There are a million different resources and pieces advice out there from “experts” on how to build confidence, particularly self-confidence. A vulnerable and anxious population consumes this guidance like they are starving for it… probably because they are. The dream of being able to overcome all fear and self-imposed limits by simply reading some advice is a very tempting dish indeed.
After lifetimes of being subject to images and ideals that they cannot possibly live up to, people start to feel like they are “less than”. This fear of being a substandard human being drives some of us to seek guidance, bringing us into contact with the murky, over-crowded world of self-help products and services.
Look, some of the stuff out there is good – I know, I’ve tried most of it. But some of it is very misguided and, frankly, delusional. People who lack self-confidence themselves can take a basic, theoretical knowledge of psychological research and use it to excrete volumes of garbage about how to build self-esteem and confidence. They then charge copious amounts of money for this drivel, which usually makes you feel great temporarily but does absolutely nothing to change your long term situation.
I’m not going to pretend I know it all. But what I do have to offer is that I have completed the full journey, from shy, “nice” and trying to please everyone, all the way through to where I am now. And where is that? What does being confident mean to me? It means that these things now occur in my life where they didn’t before:
- I regularly seek out opportunities to push boundaries and expand my comfort zone, running towards fear rather than away from it
- I can go into a situation full of anxiety and yet quickly push through that to enable me to feel competent and at ease
- I feel comfortable being honest in all situations. Rather than hide my views I express them, calmly and diplomatically where required, but also without compromise
- I place my needs above everything else. I am selfish about developing my life and inner-self because I know that ultimately the people in my life will benefit from me being a better person
- Most importantly from my point of view, I can’t remember the last time I felt jealousy or envy, and it’s been many, many years since I entertained the idea of wanting to be anyone else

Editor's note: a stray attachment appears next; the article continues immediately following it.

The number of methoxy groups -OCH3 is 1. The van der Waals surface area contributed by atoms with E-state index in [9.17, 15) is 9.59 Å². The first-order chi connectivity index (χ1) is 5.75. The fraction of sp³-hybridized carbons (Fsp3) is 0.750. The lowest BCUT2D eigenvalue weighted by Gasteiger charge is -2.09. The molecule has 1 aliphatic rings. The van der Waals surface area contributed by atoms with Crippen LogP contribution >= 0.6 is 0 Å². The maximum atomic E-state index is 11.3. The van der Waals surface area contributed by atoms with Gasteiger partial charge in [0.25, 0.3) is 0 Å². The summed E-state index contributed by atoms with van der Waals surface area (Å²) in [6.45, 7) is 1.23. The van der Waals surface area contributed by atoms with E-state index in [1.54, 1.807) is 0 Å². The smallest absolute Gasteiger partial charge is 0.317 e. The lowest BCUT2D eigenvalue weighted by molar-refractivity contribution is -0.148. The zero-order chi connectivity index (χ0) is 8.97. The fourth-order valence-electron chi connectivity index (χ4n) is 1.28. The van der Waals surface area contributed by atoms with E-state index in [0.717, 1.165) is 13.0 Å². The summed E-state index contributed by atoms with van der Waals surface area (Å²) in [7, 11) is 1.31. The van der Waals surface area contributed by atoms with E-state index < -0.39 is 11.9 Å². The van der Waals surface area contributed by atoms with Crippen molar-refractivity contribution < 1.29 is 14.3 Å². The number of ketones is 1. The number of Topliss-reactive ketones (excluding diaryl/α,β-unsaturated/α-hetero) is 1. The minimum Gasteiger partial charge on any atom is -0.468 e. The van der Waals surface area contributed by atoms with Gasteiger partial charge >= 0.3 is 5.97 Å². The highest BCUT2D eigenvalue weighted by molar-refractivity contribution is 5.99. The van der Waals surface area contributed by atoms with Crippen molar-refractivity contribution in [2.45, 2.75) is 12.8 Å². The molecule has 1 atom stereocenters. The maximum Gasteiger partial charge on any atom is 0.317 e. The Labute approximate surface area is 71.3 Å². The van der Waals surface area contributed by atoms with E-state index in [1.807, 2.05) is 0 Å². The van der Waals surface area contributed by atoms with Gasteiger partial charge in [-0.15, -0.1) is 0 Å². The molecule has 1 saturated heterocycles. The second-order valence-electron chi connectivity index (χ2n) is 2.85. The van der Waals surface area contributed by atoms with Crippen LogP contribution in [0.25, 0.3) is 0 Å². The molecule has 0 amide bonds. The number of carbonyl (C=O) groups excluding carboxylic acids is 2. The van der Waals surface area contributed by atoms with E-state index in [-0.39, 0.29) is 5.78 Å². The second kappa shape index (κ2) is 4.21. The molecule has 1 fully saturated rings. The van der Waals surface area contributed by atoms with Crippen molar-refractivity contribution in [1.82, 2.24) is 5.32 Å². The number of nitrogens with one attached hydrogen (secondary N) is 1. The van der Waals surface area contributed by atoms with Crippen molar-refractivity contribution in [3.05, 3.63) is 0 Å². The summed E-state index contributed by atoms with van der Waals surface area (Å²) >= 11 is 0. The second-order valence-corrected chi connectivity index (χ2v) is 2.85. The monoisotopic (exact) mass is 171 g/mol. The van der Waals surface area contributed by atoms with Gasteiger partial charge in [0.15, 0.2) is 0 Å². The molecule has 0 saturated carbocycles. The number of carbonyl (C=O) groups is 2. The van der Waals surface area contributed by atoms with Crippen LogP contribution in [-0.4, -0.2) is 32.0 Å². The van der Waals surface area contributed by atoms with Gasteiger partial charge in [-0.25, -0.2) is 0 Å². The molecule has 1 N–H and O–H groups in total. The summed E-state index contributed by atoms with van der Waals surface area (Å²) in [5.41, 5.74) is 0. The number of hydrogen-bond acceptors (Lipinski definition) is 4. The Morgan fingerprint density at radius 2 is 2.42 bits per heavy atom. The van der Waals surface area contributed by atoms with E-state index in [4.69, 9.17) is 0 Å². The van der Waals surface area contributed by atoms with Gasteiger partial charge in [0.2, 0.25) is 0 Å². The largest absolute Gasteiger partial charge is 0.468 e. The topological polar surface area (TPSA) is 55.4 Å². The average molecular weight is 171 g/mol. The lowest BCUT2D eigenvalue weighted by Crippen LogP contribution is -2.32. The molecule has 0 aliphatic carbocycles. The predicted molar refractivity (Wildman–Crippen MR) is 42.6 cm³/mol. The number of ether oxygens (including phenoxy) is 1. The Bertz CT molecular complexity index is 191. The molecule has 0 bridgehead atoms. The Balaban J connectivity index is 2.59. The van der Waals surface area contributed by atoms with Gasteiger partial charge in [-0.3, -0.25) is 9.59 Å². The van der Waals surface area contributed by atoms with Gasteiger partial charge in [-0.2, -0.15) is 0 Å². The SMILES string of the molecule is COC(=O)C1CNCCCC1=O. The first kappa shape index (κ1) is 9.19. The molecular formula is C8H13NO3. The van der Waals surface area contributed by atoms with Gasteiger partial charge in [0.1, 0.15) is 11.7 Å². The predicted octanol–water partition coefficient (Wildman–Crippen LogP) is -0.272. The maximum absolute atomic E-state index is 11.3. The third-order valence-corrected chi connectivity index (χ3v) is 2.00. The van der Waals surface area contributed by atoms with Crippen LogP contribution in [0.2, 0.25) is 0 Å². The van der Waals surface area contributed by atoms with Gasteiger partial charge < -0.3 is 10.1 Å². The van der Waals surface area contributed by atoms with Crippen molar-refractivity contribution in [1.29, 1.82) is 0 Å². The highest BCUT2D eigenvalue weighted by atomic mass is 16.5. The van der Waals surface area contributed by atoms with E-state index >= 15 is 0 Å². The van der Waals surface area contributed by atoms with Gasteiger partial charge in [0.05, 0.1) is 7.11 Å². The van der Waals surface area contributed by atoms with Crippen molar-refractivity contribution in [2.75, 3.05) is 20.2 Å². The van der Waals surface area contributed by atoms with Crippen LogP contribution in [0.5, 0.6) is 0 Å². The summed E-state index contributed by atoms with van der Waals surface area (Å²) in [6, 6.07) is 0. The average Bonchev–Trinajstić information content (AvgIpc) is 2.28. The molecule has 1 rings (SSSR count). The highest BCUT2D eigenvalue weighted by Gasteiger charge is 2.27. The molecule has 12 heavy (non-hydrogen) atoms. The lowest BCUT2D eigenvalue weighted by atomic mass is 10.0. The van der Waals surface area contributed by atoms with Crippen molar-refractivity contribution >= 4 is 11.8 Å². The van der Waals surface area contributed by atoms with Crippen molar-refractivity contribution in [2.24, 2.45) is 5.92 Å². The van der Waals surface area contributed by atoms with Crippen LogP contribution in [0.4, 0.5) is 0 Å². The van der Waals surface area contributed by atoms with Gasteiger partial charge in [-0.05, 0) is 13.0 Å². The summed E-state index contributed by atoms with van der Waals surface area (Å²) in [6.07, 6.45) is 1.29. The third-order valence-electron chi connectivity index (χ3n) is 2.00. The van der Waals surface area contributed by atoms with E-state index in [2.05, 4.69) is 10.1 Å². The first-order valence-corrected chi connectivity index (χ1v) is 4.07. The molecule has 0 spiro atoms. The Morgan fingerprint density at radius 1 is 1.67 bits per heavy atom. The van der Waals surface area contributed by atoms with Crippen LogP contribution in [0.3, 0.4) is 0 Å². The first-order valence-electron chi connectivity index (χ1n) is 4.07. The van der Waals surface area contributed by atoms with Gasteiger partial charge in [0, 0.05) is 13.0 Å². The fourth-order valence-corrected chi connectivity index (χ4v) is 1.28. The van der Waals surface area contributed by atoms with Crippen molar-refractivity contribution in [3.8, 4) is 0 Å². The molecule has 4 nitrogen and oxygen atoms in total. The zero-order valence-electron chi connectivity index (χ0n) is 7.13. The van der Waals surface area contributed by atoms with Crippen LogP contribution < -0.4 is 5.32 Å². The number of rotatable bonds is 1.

So how did I get to this from being a “nice” guy that did all I could to avoid confrontation and anxiety-provoking situations? Well, it wasn’t easy! But in order to help others out there who are similar to me and serious about developing true, unbreakable inner confidence, I have taken some time to break down the steps I took to achieve this. See the secret is really no secret at all – it’s about constantly taking action in a way that pushes your comfort zone further out until you learn how to make any situation feel like it’s in your comfort zone.
Let’s have a look at the different things I have done that I believe contributed most to being as confident as I am today. I’m not saying these will work for you, but I am confident that you will improve your life in some way by trying these things, if nothing else.
1. Identifying your ultimate dream lifestyle
Something that is a real confidence drainer is not knowing where you’re going in life. The great thing is you don’t even need to be sure about it; you just need to have a direction to travel in. Try taking 30 minutes to write down a descriptive paragraph or two about what your life would look like if you could wave a magic wand and choose anything. I’ve found with my clients that answering these three questions in detail is a great structure to use:
1) What will you have / what will you be doing?
2) How would other people describe you?
3) What will you think about yourself?
Writing down the detailed answers to these questions, using as much emotive and descriptive language as possible, is a good starting point. Once you’ve done this make sure you re-read it regularly (at least twice per week) to remind yourself constantly about why it is you are getting out of bed. This will increase your sense of purpose in life, a reason to live in a way, which will increase your confidence. Of course, to actually achieve this dream lifestyle, there are further steps you need to take… (read on).
2. Writing down goals and striving to achieve them
I remember reading about a study at Oxford University: researchers asked all students in a class who had written down their goals. I can’t remember the exact details but about 3% of them did this. When the researchers revisited the students again about 20 years later, the small group who had written down goals were earning a combined income that was greater than the combined income of all 97% of their classmates.
There are plenty of free resources out there on how to write goals (including The Inspirational Lifestyle). The general key I recommend is that rather than write outcome based goals (e.g. “I will get a promotion”) try writing action-based goals that are under your control (e.g. “I will take a management course and then apply for a promotion”). By making sure the goals are under your control your confidence is not subject to luck. Remove luck by making sure that nothing and no-one can affect the achievement of your goal except for you.
3. Reading popular self-development books by successful business people
While there are far too many refuse-bin-worthy self-development books out there, your safest bet is to read the memoirs and how-to books which are written by people who have actually achieved something. Research your field of interest, find out who are the most successful people within it, and then look for what they’ve written.